A serial killer targeting elementary school students is on the loose. When the most probable suspect dies and the case looks like it's reached a dead end, police brass decide to create a ... See full summary »
The story takes place in occupied Korea at the start of the 20th century, where a young student in medicine discovers the murdered body of the son of a government official. Being scared of ... See full summary »
A woman gets killed in a department store. No one imagines this could lead to serial murders, but two days after the first murder, another homicide occurs. A woman is suffocated to death ... See full summary »
Due to inadequate use of anesthetics, a young boy experiences "intra-operative awareness" during his own heart surgery, hearing every sound and movement of the procedure. The little boy is ... See full summary »
Off the southern coast of the Korean Peninsula, an island of 17 inhabitants exists. The so-called Paradise Island holds up to its name with its breath-taking mountains and sea coupled with ... See full summary »
A salt storehouse near the sea may be haunted. A penniless ex-con dies a gristly death in a house he can ill afford. The detectives assigned the case are Min, newly reinstated after a ... See full summary »
One day, Hye Lin, the five-year old daughter of a devoted pastor, Joo Young Soo, is kidnapped. Pastor Joo, who has a rock solid faith in God at this time, prays wholeheartedly for her safe ... See full summary »
ROOMMATES is the third part of a 4 horror movie series, FOUR HORROR TALES. Roommates Yoo-jin, Eun-soo, Bo-ram, and Da-young are cramming for a college entrance exam. It's difficult for them... See full summary »
Se-jin, a young woman who lives in an old apartment in a Seoul suburb, amuses herself by observing the windows of the apartments on the other side. One day, she notices that the lights of ... See full summary »
Juno, formerly a bank employee, gets a call on his first day at work from a woman seeking advice. She asks if insurance is paid out on suicides, and only after hanging up does he see the warning on the insurance agreement. A few days Juno receives a request for a meeting with an unknown policy holder. From the living room of a decrepit house Juno opens the door to the bedroom to see a seven-year-old hanging from the ceiling. Police start an investigation, but the autopsy and all the evidence points to suicide. But Juno can't shake his suspicions that the incident was actually a murder. Believing that insurance, which should protect lives, cannot be seen to promote murder, he withholds payment. There is evidence of other serial murders, and a secret lying inside company records in storage. Where is the truth? And what is the true nature of the Black House? Written by
An insurance agent, still fresh on the job, gets called to a home where he witnesses an apparent suicide. After the initial shock, though, he begins to suspect murder and sets his sights on investigating the boy's father. As the investigation continues, so does the creepy nature of the father. How far will both men go to achieve their ends, and what other secrets is this family hiding?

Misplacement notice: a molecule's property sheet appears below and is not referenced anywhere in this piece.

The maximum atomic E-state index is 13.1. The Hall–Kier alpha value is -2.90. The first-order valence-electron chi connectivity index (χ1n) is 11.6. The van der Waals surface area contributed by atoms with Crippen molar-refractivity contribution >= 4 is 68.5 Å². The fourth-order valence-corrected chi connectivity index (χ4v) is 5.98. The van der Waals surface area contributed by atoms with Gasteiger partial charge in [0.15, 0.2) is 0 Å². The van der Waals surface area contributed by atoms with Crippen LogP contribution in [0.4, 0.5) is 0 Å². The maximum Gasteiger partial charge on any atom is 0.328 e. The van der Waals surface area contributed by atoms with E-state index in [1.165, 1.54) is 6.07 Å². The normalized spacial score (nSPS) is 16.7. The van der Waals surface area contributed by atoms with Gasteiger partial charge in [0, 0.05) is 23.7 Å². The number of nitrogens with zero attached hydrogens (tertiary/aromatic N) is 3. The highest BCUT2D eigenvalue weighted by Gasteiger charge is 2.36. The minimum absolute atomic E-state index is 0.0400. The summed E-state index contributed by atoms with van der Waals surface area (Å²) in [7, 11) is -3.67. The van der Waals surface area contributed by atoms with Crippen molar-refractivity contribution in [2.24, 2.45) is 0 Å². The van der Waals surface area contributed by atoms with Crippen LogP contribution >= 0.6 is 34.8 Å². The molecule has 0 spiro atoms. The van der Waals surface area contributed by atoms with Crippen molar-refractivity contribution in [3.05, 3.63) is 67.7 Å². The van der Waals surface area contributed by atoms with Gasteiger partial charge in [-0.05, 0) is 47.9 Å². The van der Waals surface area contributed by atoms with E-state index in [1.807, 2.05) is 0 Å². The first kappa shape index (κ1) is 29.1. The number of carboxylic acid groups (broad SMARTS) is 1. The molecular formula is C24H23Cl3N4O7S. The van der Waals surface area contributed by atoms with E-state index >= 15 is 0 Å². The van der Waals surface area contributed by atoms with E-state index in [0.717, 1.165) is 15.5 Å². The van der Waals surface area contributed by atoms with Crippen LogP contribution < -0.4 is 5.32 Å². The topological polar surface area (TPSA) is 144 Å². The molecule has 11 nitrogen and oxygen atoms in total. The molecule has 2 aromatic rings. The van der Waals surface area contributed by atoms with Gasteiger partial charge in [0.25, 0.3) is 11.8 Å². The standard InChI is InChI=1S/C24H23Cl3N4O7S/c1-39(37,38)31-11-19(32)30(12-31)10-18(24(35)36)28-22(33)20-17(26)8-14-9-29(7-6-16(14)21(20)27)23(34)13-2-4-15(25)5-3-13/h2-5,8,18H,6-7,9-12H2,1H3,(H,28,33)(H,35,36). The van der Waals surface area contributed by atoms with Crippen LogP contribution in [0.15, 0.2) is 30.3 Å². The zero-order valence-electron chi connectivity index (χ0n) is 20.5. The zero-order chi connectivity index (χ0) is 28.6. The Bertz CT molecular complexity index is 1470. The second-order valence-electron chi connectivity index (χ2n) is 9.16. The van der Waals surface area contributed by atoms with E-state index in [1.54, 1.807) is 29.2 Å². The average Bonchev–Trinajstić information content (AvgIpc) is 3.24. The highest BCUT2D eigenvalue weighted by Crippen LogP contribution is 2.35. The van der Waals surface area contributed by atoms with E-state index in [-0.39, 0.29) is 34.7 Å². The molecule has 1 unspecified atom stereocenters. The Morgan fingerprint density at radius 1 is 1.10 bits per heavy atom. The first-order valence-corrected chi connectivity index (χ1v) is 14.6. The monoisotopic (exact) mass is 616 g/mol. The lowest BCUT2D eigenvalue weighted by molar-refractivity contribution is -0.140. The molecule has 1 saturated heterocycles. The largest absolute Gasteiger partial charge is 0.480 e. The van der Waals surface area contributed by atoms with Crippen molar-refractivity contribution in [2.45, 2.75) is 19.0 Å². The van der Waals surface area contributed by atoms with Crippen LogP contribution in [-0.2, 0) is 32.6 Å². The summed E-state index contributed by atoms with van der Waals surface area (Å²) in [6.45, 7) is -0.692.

I'm relatively new to the Korean horror scene, but have liked much of what has come my way. "Black House" is no exception. While it isn't a perfect film, it certainly kept my interest, even during the hours where I would typically be asleep. The flaws are forgivable -- it carries on a bit longer than necessary, expects us to believe a killer capable of some extraordinary feats (considering the killer isn't in peak physical condition). But what horror film doesn't have us believe the unbelievable?
The lead characters/actors were great. Jeon Juno (Jeong-min Hwang) was a decent lead as a courageous everyman, and Park Chung-bae (Shin-il Kang) was a formidable opponent. He played up the "less is more" approach perfectly, allowing his stares to send chills. Park's wife (Seon Yu) was both beautiful and evil at the same time. The secondary characters were alright, too... though I wasn't overly impressed by Jeon's girlfriend Mina (Seo-hyeong Kim).
The visuals were well done. There was a darkness, but at the same time a crisp feel to the film, showing a sizable production. Many foreign films tend to have a lower budget feel, but this was not one of those. The blood and gore were superb, and I even felt they tended to mix violence and sexuality in a way that is sensually magnificent (particularly towards the end). Not least was the soundtrack, with very simple but effective piano melodies (presumably by Seung-hyun Choi). In some scenes they came off as repetitive, but there was one sad tune that was haunting and pulled me emotionally into the picture against my will.
I have no complaints with the writing, directing, acting, cinematography. This film came together nicely and was effective. All too often, Asian (particularly Japanese) films fall back on the "dream" and "ghost" subgenres of horror. This one stayed far away, giving us a mystery-thriller that was right up the alley of Italian giallo (though more horror than mystery). If you're looking for a good foreign flick, this one's worth a shot... see it before someone tries to remake it (again, since this is in itself a remake).
14 of 16 people found this review helpful.
Was this review helpful to you?